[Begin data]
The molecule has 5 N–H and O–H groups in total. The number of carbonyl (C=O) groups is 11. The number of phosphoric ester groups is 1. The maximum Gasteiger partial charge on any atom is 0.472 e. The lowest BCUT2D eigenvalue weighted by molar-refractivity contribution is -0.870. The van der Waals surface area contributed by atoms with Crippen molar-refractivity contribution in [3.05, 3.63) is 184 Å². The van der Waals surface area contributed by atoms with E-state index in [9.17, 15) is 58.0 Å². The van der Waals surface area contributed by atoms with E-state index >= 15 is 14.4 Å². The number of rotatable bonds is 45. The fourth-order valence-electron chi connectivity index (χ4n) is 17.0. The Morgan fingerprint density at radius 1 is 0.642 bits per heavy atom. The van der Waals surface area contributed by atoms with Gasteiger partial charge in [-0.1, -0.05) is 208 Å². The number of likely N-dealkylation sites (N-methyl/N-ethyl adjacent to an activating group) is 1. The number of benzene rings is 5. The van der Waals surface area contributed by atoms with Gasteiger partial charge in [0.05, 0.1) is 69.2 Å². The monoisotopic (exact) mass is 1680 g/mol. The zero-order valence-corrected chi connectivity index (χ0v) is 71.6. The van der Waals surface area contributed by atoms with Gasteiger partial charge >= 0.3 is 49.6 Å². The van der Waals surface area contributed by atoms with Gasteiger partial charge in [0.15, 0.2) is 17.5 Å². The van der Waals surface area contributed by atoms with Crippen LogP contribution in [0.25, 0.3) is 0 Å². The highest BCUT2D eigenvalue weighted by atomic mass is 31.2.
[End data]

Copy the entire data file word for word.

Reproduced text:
The molecule has 5 N–H and O–H groups in total. The number of carbonyl (C=O) groups is 11. The number of phosphoric ester groups is 1. The maximum Gasteiger partial charge on any atom is 0.472 e. The lowest BCUT2D eigenvalue weighted by molar-refractivity contribution is -0.870. The van der Waals surface area contributed by atoms with Crippen molar-refractivity contribution in [3.05, 3.63) is 184 Å². The van der Waals surface area contributed by atoms with E-state index in [9.17, 15) is 58.0 Å². The van der Waals surface area contributed by atoms with E-state index >= 15 is 14.4 Å². The number of rotatable bonds is 45. The fourth-order valence-electron chi connectivity index (χ4n) is 17.0. The Morgan fingerprint density at radius 1 is 0.642 bits per heavy atom. The van der Waals surface area contributed by atoms with Gasteiger partial charge in [-0.1, -0.05) is 208 Å². The number of likely N-dealkylation sites (N-methyl/N-ethyl adjacent to an activating group) is 1. The number of benzene rings is 5. The van der Waals surface area contributed by atoms with Gasteiger partial charge in [0.05, 0.1) is 69.2 Å². The monoisotopic (exact) mass is 1680 g/mol. The zero-order valence-corrected chi connectivity index (χ0v) is 71.6. The van der Waals surface area contributed by atoms with Gasteiger partial charge >= 0.3 is 49.6 Å². The van der Waals surface area contributed by atoms with Gasteiger partial charge in [0.15, 0.2) is 17.5 Å². The van der Waals surface area contributed by atoms with Crippen LogP contribution in [0.25, 0.3) is 0 Å². The highest BCUT2D eigenvalue weighted by atomic mass is 31.2.